• Interview with Ursula Pflug

    David Lott
    9 Oct 2014 | 11:48 am
    Ursula Pflug is author of the critically acclaimed novels Green Music (Edge/Tesseract) and The Alphabet Stones (Blue Denim), as well as the story collections After The Fires (Tightrope) and Harvesting the Moon (PS). An illustrated flash novel, Motion Sickness, has just been released by Inanna. Her award winning stories have been published in Canada, the US and the UK, in genre and literary venues including Fantasy, Strange Horizons, PostScripts, Lady Churchill's Rosebud Wristlet, Tesseracts, On Spec, NOW Magazine, The Antigonish Review and many more. Pflug has been shortlisted or nominated…
  • Interview with Colleen Anderson

    David Lott
    25 Sep 2014 | 12:25 pm
    Colleen Anderson has lived a varied, artsy life. She graduated in photography (Visual Communications) and later also graduated with a degree in Creative Writing. She has a strong sculptural design aspect and loved glassblowing. Her piece “It Came from the Glass Studio” was juried into an art show at the Vancouver Public Library. She started writing around twelve, with poetry, but she hid it for years until she took it somewhere for a critique in her early twenties. These days she freelances in copy editing and writing, including manuscript editing. She is a past editor for Aberrant Dreams…
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    All quiet in France

  • Links aka Aliette on the web

    26 Sep 2014 | 4:19 am
    Briefly emerging from my winter sleep, aka “full-time care of the snakelet while holding a day job and writing a novel/novella ™”, to point out a couple of places I’ve been this week: -Roundtable on fantastical creatures at The Book Smugglers, with Silvia Moreno-Garcia, Shveta Thakrar, Octavia Cade, Marie Brennan, Whiti Hereaka, Rochita Loenen-Ruiz, E.C. Myers, Benjanun Sriduangkaew, Bogi Takács, Joyce Chng and me: part 1, part 2. I talk dragons (rồng) and turtles (rủa) in myths! -My Beneath Ceaseless Skies Aztec steampunk story “Memories in Bronze, Feathers…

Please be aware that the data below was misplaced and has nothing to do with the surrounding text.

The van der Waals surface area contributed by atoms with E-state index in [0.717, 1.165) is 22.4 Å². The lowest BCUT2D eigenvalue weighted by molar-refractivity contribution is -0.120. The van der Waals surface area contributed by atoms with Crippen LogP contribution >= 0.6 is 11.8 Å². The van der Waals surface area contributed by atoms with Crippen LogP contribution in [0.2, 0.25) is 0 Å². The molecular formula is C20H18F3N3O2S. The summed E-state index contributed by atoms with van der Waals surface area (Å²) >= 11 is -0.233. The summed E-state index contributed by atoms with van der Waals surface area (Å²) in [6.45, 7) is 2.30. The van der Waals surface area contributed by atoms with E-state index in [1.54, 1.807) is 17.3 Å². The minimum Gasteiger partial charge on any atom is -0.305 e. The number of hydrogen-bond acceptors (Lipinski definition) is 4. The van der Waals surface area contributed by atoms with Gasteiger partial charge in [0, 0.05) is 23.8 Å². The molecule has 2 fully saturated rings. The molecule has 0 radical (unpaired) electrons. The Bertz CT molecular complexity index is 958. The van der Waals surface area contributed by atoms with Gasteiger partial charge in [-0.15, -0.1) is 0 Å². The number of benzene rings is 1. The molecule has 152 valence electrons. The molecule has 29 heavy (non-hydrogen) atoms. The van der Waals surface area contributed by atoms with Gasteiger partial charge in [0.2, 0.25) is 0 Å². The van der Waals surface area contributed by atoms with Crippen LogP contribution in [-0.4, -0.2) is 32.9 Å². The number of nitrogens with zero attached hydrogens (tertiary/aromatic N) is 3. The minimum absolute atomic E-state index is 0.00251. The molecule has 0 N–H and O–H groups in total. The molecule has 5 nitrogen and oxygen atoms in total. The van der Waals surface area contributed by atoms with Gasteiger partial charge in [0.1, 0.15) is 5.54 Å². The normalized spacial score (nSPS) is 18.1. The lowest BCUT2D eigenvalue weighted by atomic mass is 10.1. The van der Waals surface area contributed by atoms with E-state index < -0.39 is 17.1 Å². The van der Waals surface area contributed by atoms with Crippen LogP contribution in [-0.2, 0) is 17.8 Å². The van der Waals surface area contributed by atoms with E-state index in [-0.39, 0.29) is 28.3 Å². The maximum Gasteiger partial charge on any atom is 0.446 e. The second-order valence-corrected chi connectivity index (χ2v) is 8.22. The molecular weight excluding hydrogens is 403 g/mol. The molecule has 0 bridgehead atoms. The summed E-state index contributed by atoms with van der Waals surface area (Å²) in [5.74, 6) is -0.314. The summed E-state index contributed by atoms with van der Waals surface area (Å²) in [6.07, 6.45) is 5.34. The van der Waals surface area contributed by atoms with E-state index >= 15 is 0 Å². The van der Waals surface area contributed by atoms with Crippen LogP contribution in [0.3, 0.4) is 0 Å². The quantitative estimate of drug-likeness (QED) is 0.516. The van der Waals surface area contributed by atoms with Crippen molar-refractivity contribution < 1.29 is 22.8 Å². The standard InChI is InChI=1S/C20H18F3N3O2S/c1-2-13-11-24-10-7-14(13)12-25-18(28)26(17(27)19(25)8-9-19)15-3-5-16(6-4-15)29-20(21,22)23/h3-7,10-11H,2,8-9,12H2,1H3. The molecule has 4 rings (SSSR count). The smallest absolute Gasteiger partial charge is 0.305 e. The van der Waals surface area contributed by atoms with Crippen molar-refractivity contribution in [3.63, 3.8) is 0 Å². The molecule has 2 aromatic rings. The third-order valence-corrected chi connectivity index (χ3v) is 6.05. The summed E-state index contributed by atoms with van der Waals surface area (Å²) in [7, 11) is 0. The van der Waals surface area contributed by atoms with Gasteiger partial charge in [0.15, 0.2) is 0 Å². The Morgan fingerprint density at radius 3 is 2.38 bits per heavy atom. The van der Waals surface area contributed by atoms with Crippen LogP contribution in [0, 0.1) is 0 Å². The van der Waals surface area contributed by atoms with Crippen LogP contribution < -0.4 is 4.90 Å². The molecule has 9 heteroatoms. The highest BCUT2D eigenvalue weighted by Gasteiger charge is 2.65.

• Prayers of Forges and Furnaces up at Lightspeed Magazine

    9 Sep 2014 | 6:37 am
    Lightspeed Magazine has published my Aztec Western/steampunk story “Prayers of Forges and Furnaces”, a reprint from Sean Wallace’s Mammoth Book of Steampunk . Snippet: The stranger came at dawn, walking out of the barren land like a mirage—gradually shimmering into existence beside the bronze line of the rails: a wide-brimmed hat, a long cloak, the glint that might have been a rifle or an obsidian-studded sword. Xochipil, who had been scavenging for tech at the mouth of Mictlan’s Well, caught that glint in her eyes—and stopped, watching the stranger approach, a growing…
  • Rainy Writers Workshop

    3 Sep 2014 | 8:03 am
    So, I’m back from Brittany, where we had a fantastic time with Kari Sperring, Kate Elliott, Rhiannon Rasmussen-Silverstein  and Rochita Loenen-Ruiz. Much good time was had–even though there was more snakelet-minding than I expected. I had time to ponder a few pieces, as well as eat ice cream, buckwheat crepes, and try to grab some sleep. We visited Carnac, which was lovely–I had forgotten how impressive it was: a broken 4km of standing stones, which they think is part of a larger alignment of 40km between Quiberon and Vannes. And had a lovely buckwheat crepe in a…